Its that wonderful time of year when Cascadians get to voice their typically-so-polite opinions by choosing the candidates and propositions that matter most. Here is a quick look at some of the most important issues this time around.
In the time of carbon footprints and LEED design, transportation and its environmental impacts is ALWAYS a controversial topic. Pierce, Snohomish, and King Counties in Washington are voting on an $18 billion dollar transportation packet that couples new road construction with extended light rail. The proposition has been criticized for trying to reconcile car users with transportation riders and many groups, including the Stranger newspaper, and the Sierra Club, as well as King County executive, Ron Sims, have denounced the measure. Governor Gregoire and the Seattle PI both endorsed the plan but it seems it did not satisfy enough voters.
In the Bay Area a similar battle rages as two Propositions, A and H, will decide the fate of sustainable transportation in the San Francisco area. Proposition A looks to pump $26 million more dollars a year into the bay area's MUNI system which has been plagued with problems and slow downs in the past few years. Proposition H, an indirect rebuttal to A, wants to increase off-street parking spaces within the city limits. The majority of publications, as well as the current mayor, Gavin Newsom, have endorsed Proposition A and not H, but the influential and popular San Francisco Examiner has taken the other stance as well as the Small Business Owner's Association, a group with substantial funds. A populist campaign has been sparked to deter more money for public transport.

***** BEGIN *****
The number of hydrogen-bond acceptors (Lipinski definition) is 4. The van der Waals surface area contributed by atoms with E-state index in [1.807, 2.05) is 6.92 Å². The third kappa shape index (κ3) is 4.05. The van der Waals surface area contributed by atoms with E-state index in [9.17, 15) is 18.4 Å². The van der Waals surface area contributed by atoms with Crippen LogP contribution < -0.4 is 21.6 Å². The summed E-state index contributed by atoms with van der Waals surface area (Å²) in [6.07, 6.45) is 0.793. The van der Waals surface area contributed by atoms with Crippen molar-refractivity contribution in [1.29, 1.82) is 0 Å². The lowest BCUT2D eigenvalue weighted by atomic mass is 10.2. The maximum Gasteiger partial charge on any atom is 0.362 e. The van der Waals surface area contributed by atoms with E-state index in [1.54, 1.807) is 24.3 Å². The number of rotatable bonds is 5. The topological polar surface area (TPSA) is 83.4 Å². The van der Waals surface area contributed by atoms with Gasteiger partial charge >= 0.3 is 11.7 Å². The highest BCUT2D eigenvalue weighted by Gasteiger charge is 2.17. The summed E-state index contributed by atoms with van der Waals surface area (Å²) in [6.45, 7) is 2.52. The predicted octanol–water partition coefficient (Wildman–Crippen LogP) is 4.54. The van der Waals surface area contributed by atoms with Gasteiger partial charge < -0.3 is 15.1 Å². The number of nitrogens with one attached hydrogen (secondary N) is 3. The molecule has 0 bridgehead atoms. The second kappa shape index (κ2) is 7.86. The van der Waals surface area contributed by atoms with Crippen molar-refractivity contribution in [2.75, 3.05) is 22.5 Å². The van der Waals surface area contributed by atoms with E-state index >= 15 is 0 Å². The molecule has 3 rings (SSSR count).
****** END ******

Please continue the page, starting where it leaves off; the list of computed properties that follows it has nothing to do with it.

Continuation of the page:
In Oregon a special election has been called for two measures that typify the free spirit of the Oregonians. Measure 49, which is almost certain to be approved, would restore property rights to rural and suburban land owners. It adds a number of restrictions to commercial farm and forest lands, but also gives private property owners many rights taken away in 2004, including the ability to build up to 10 homes on one piece of land. Measure 50 would implement an 84 cent tax on cigarette packs which would go to into a fund to help low income children receive better health care as well as tobacco prevention programs. The issue has been incredibly divisive and won the record for most campaign money on any single measure with $12 million dollars being spent by supporters and opponents together. As righteous as this measure is, it seems that Oregon voters are not ready for more taxes.
There are also a number of mayoral elections taking place throughout Cascadia.
- In Bellingham, WA Dan Pike won the mayoral election with an emphasis on saving Lake Whatcom and quickly but responsibly developing the old GP waterfront.
- In Spokane, WA it looks like Mary Verner will be the new mayor. Verner studied the environment and resource management and has focused on sustainable, healthy growth for the eastern city.
- In Boise, Idaho incumbent David Bieter is facing a close race against retired police chief Jim Tibbs.
- And finally, in San Francisco a show of a mayoral race is taking place with 12 candidates battling against incumbent Gavin Newsom. The candidates come from all walks of life including a nudist activist, a homeless taxi cab driver, the infamous Josh Wolf, and an artist named "Chicken John" Rinaldi (pictured). While Newsom enjoys incredibly high approval ratings and is almost certain to win, the Bay Area's Guardian endorsed Quintin Mecke, a young social worker involved in homeless shelters and violence prevention.
For more information about Cascadian Elections, see these informative articles:
[The Guardian] Endorsments and info about San Fran Elections
[The Stranger] Endorsments and info about Washington Elections
[NWCN] Election Coverage in Washington, Oregon, and Idaho
Click here for a wonderful FOX interview with "Chicken John" and the nudist.